That includes the Sister Mary Philippa clinic and Women’s Health center at St. Mary’s and the Bothin Burn Center at Saint Francis.

Dr. Richard Podolin, chairman of the community board at St. Mary’s, said he is “very enthusiastic” about the acquisition.

“At St. Mary’s and Saint Francis, there is a real commitment of the physicians for providing excellent care to the community, particularly the most vulnerable members,” said Podolin, the hospital’s former chief of staff and a cardiologist. “This is a really great opportunity to expand our services, to ensure our future, to grow together. Now, instead of closing wards, which we had been doing, we’re talking about expanding and opening up 100 new beds in our hospital to handle the overflow from UCSF.”

How many of the two hospitals’ employees and medical staff will stay on once UCSF is at the helm is unclear.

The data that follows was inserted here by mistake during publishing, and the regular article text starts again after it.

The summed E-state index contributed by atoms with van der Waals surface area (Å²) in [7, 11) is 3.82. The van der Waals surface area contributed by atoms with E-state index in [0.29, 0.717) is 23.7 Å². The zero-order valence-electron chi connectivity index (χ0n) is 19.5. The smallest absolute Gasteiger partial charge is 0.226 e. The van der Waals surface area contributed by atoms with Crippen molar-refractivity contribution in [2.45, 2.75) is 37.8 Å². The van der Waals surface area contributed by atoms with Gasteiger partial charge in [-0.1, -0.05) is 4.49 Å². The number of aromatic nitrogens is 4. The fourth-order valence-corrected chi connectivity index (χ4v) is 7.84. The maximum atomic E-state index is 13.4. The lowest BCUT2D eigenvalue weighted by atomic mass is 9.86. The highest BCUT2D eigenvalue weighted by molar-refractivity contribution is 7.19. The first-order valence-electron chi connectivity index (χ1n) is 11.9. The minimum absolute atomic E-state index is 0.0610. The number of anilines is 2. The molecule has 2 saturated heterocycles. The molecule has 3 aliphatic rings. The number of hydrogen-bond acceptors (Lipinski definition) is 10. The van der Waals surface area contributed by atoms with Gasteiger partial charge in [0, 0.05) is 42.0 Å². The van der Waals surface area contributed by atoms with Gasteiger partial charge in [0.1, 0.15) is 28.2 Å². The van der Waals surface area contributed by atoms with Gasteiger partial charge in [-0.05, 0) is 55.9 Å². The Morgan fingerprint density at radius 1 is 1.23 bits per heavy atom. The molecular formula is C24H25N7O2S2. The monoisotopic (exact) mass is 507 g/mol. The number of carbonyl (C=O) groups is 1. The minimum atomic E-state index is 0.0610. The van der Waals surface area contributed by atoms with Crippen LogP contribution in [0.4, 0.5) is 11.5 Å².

“There’s no guarantee, but we will do everything we can to encourage them to stay and be part of the future hospitals,” said Decosta, the UCSF Health Affiliates Network leader.

There is some precedent for UCSF acquiring a religious hospital: In 1990, it bought Mount Zion,  San Francisco’s first Jewish hospital.

“Mount Zion also had a very rich history of serving patients in the community, and we preserved that rich history and tradition in a respectful way that honored the work that came before, but very much still integrated it completely into UCSF in terms of our systems and processes,” Gunasekaran said. “Each system is different — St. Mary’s and Saint Francis are already part of a very large health care system in CommonSpirit Health, and that was not the case with Mount Zion.”

In early 2019, Dignity Health merged with Catholic Health Initiatives, creating a new, $29 billion nonprofit health system that today is known as CommonSpirit Health. Based in Chicago, CommonSpirit reported steep operating losses in fiscal years 2022 and 2023, and reported a $441 million operating loss in the first quarter of the 2024 fiscal year on increased expenses.